In Proof of Work, multiple parties undertake the task of verifying transactions stored in the blockchain. Thousands of computers around the world participate in this decentralized blockchain verification. 


To participate, Bitcoin miners need to use ASIC machines with a significant amount of computing power knows as Hash Rate, equipped with specialized computer chips, semiconductors, a cooling facility a continuous supply of electricity to facilitate the process. The process of verifying the blockchain by the miners is energy-intensive and any cryptocurrency built on Proof of Work will require ‘insane’ use of energy, as Musk says. 


In Proof of Stake, users create a node run by one individual or a pool of users working together. To create a node, a certain number of crypto coins are locked away like depositing money in an escrow account through a process called ‘Staking’. These nodes are responsible for validating and publishing blocks on the chain.  

For verifying each block of the transaction, the algorithm selects a node by taking into consideration factors like the number of coins staked and keeping a check on the monopoly on the system.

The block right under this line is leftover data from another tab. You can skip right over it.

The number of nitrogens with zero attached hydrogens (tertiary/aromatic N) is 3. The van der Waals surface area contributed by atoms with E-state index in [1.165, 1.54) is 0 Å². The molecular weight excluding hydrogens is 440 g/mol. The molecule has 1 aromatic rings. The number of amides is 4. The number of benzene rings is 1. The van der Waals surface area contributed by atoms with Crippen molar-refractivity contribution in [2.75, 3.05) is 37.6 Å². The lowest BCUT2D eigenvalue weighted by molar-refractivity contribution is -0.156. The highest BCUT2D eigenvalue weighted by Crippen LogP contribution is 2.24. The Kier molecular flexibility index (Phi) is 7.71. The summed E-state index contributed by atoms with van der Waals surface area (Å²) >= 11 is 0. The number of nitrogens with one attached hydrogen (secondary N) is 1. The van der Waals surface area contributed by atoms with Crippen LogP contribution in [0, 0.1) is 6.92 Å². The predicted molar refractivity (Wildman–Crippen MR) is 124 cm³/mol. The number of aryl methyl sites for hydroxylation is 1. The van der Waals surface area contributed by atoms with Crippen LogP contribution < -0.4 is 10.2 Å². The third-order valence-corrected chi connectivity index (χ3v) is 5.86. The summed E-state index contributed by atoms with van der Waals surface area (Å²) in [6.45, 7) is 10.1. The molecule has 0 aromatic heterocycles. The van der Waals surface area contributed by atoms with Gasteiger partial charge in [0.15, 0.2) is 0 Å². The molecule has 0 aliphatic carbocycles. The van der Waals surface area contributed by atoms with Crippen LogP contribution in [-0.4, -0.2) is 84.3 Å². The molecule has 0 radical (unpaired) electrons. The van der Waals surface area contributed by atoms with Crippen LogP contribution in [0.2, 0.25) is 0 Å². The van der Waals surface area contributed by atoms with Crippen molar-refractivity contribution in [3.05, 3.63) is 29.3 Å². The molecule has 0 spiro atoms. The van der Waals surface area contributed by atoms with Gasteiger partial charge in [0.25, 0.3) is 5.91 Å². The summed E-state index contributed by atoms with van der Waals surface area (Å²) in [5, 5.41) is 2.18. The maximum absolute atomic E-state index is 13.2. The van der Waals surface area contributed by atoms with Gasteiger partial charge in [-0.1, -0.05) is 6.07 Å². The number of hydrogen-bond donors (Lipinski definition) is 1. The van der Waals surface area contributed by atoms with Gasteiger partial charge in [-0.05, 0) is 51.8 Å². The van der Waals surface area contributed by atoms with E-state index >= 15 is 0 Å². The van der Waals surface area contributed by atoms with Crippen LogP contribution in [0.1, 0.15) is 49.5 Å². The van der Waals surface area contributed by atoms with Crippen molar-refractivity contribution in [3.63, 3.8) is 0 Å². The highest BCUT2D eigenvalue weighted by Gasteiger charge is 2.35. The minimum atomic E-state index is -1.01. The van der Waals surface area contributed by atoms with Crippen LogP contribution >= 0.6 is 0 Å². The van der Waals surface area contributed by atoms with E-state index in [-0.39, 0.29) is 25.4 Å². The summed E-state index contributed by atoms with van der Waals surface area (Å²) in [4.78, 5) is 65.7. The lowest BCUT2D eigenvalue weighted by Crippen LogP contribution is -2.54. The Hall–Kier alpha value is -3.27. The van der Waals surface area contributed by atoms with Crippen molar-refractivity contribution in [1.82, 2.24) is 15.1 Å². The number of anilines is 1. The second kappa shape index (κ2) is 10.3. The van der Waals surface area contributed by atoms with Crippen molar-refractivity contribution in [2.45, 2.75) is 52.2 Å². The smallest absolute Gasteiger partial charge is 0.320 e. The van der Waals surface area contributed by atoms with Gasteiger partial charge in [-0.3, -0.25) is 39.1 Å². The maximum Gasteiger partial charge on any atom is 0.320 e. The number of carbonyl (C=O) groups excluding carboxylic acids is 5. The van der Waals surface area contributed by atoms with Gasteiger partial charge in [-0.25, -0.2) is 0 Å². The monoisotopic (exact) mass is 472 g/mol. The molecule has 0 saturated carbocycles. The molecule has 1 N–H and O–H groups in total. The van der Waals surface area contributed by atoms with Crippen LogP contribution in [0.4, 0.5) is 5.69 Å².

As PoS doesn’t rely on a computer’s computing power and nodes are virtual rather than physical tools, it is an energy-efficient solution.  

Developers at Bitcoin’s better-known rival Ethereum, which also uses Proof of Work, have been working on ways to eliminate the problem of carbon emissions by transitioning the blockchain to Proof-of-stake.  

With the transition, ETH is set to reduce its energy consumption drastically in the coming months. Estimates by Digiconomist suggest that Ethereum miners currently consume 44.49 TWh per year, rounding up to 5.13 gigawatt on a continuing basis. Going by conservative estimates, PoS is ~2000x more energy efficient, which reflects a reduction of total energy use by at least 99.95%. 

Ethereum network uses about 5.13 gigawatts of power, roughly around the consumption of Peru. With the switch to ETH 2.0, the global consumption would drop to just 2.62 megawatts, equivalent to 2,100 American homes.